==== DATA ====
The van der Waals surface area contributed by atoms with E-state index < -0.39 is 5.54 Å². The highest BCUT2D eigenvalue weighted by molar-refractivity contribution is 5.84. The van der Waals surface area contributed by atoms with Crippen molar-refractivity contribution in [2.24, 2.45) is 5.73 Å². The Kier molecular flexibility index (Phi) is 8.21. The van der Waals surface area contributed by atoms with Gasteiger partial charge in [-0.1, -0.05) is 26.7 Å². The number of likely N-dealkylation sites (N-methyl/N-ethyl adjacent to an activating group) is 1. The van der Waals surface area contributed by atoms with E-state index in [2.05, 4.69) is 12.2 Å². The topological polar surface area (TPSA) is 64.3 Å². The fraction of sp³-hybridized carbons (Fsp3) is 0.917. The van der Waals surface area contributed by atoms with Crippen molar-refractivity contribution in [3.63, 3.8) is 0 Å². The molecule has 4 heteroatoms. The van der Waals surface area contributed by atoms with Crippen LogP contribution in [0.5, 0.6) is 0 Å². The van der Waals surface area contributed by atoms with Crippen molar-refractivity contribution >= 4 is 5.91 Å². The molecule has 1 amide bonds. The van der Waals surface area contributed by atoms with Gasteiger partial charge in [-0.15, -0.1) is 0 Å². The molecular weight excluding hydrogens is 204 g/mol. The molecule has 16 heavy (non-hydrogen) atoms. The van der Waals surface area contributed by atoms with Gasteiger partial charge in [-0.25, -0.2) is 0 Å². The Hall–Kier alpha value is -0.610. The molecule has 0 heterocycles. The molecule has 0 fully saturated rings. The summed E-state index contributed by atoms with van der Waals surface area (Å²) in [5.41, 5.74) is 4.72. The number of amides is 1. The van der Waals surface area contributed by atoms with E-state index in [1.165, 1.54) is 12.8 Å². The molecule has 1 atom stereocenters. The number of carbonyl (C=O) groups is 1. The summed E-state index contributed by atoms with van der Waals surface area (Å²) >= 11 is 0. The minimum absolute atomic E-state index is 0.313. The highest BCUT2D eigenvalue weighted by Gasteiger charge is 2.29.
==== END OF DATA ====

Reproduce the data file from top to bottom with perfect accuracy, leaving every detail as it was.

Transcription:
The van der Waals surface area contributed by atoms with E-state index < -0.39 is 5.54 Å². The highest BCUT2D eigenvalue weighted by molar-refractivity contribution is 5.84. The van der Waals surface area contributed by atoms with Crippen molar-refractivity contribution in [2.24, 2.45) is 5.73 Å². The Kier molecular flexibility index (Phi) is 8.21. The van der Waals surface area contributed by atoms with Gasteiger partial charge in [-0.1, -0.05) is 26.7 Å². The number of likely N-dealkylation sites (N-methyl/N-ethyl adjacent to an activating group) is 1. The van der Waals surface area contributed by atoms with E-state index in [2.05, 4.69) is 12.2 Å². The topological polar surface area (TPSA) is 64.3 Å². The fraction of sp³-hybridized carbons (Fsp3) is 0.917. The van der Waals surface area contributed by atoms with Crippen molar-refractivity contribution in [3.63, 3.8) is 0 Å². The molecule has 4 heteroatoms. The van der Waals surface area contributed by atoms with Crippen LogP contribution in [0.5, 0.6) is 0 Å². The van der Waals surface area contributed by atoms with Crippen molar-refractivity contribution >= 4 is 5.91 Å². The molecule has 1 amide bonds. The van der Waals surface area contributed by atoms with Gasteiger partial charge in [-0.15, -0.1) is 0 Å². The molecular weight excluding hydrogens is 204 g/mol. The molecule has 16 heavy (non-hydrogen) atoms. The van der Waals surface area contributed by atoms with Gasteiger partial charge in [-0.25, -0.2) is 0 Å². The Hall–Kier alpha value is -0.610. The molecule has 0 heterocycles. The molecule has 0 fully saturated rings. The summed E-state index contributed by atoms with van der Waals surface area (Å²) in [5.41, 5.74) is 4.72. The number of amides is 1. The van der Waals surface area contributed by atoms with E-state index in [1.165, 1.54) is 12.8 Å². The molecule has 1 atom stereocenters. The number of carbonyl (C=O) groups is 1. The summed E-state index contributed by atoms with van der Waals surface area (Å²) >= 11 is 0. The minimum absolute atomic E-state index is 0.313. The highest BCUT2D eigenvalue weighted by Gasteiger charge is 2.29.